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The Role of Eclipses and European Observers in the Development of ‘Modern Astronomy’ in Thailand

  • Wayne Orchiston
  • Darunee Lingling Orchiston
  • Martin George
  • Boonrucksar Soonthornthum
  • Lars Gislén
  • Suzanne Débarbat
  • Matthieu Husson
Conference paper
Part of the Astrophysics and Space Science Proceedings book series (ASSSP, volume 54)

Abstract

‘Modern astronomy’ was introduced to Siam (present-day Thailand) (Siam officially changed its name to Thailand in 1939) when the Belgian Jesuit missionary-astronomer Father Antoine Thomas carried out stellar and lunar eclipse observations during 1681 and 1682 in order to determine the latitude and longitude of Ayutthaya. Three years later a contingent of French Jesuit missionary astronomers observed a total lunar eclipse from Lop Buri, which marked the start of an intensive two-and-a-half year period of observational activity at Lop Buri under the sponsorship of King Narai. During this interval, a partial solar eclipse and two further lunar eclipses were observed from a number of different observing sites. Although a substantial astronomical observatory was constructed in Lop Buri and this was used by French Jesuit missionary-astronomers, ‘modern astronomy’ ended suddenly in 1688 when King Narai died and most Western missionary-astronomers were expelled from Siam.

‘Modern astronomy’ only re-emerged in Siam after a hiatus of almost 200 years when another royal supporter of astronomy, King Rama IV, invited French astronomers to observe the total solar eclipse of 18 August 1868 from Siam, and his son, King Rama V, hosted British astronomers during the 6 April 1875 total solar eclipse. Thailand’s romance with total solar eclipses continued during the 9 May 1929 solar eclipse when King Rama VII visited British and German astronomers based near Siam’s southern border, and this was the catalyst required for the birth of home-grown ‘modern astronomy’. Soon after, Siam’s first astronomy classes began at Chulalongkorn University, and in 1944 this university hosted Siam’s first professional astronomer when Rawee Bhavilai, a solar specialist, joined the Physics Department. The latest phase in the professionalisation of astronomy occurred in 2009 when the Government approval the formation of the National Astronomical Research Institute of Thailand (NARIT).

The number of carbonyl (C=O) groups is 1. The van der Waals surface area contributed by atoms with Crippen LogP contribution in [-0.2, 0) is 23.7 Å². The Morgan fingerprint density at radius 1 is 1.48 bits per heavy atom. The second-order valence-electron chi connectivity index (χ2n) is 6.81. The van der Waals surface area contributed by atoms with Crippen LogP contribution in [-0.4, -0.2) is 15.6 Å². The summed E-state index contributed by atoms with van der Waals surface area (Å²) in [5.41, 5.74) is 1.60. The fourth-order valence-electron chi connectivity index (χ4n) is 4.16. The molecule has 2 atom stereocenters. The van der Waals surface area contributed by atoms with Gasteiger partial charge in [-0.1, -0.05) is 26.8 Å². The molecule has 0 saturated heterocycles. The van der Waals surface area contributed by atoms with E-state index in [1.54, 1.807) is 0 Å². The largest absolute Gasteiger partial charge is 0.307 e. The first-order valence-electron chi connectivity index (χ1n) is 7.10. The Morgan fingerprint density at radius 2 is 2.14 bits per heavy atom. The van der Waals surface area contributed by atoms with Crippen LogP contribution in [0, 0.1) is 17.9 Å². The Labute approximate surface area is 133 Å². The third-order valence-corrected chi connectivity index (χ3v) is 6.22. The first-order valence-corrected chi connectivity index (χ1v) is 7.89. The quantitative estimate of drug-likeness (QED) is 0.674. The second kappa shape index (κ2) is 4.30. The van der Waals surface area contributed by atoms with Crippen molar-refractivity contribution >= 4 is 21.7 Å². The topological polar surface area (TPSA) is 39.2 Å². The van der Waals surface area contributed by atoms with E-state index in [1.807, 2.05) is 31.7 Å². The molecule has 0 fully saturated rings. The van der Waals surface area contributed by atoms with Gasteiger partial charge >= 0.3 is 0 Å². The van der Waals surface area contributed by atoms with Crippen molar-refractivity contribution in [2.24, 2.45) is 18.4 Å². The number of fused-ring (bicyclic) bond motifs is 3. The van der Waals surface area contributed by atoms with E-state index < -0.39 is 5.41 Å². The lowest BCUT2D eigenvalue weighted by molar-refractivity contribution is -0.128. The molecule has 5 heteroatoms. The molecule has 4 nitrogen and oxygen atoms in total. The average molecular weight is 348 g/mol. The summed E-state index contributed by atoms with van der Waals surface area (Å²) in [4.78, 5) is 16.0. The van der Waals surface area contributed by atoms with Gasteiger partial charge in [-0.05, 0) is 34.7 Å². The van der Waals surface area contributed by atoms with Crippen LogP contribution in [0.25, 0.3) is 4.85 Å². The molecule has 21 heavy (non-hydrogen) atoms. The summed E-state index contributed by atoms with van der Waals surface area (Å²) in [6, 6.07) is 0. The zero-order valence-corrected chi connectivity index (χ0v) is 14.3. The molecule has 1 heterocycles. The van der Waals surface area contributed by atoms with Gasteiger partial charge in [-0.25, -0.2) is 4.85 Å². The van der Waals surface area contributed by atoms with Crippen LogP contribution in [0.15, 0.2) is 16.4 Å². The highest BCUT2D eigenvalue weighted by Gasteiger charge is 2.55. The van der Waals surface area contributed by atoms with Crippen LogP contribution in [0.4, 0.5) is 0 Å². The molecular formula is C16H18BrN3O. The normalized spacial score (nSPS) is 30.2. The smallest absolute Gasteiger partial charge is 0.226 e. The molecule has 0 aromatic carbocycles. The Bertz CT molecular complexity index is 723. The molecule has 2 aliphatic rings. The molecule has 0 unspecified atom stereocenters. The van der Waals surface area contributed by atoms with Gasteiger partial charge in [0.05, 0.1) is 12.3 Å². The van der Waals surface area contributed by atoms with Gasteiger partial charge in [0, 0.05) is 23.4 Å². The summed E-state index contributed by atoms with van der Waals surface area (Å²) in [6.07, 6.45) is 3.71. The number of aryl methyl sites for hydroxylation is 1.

In this paper we trace the critical roles that solar and lunar eclipses played in the emergence and final adoption of ‘modern astronomy’ in Thailand from 1682 through to the present day.

Notes

Acknowledgements

We wish to thank Visanu Euarchukiati (Bangkok, Thailand) for locating a copy of A.J. Irwin’s cadastral map of Lop Buri and making this available to us (so that we could prepare Fig. 4). Apart from the calculations for Tables 2, 3, 5, 7 and 9, which were performed by the third author of this paper, research on the seventeenth century eclipses was largely based on data gathered by the first two authors during a detailed literature survey and on three visits to Lop Buri and Ayutthaya in 2014 and 2015. We are grateful to staff from the Lop Buri City Hall, and the Department of Fine Arts at Kraisorm Siharat Pavilion (the ‘Water Reservoir Palace’ in Lop Buri) for their assistance. Finally, we wish to thank the King Prajadhipok Museum, Office of the National Research Council of Thailand, Observatoire de Marseille and the Royal Astronomical Society for kindly supplying Figs. 12, 17, 18, 22, 23 and 24.

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Copyright information

© Hindustan Book Agency 2018 and Springer Nature Singapore Pte Ltd. 2019

Authors and Affiliations

  • Wayne Orchiston
    • 1
    • 2
  • Darunee Lingling Orchiston
    • 3
  • Martin George
    • 3
  • Boonrucksar Soonthornthum
    • 1
  • Lars Gislén
    • 4
  • Suzanne Débarbat
    • 5
  • Matthieu Husson
    • 5
  1. 1.National Astronomical Research Institute of ThailandChiang MaiThailand
  2. 2.Centre for AstrophysicsUniversity of Southern QueenslandToowoombaAustralia
  3. 3.Astrophysics GroupUniversity of Southern QueenslandToowoombaAustralia
  4. 4.Lund UniversityHörbySweden
  5. 5.LERMA, Observatoire de ParisParisFrance

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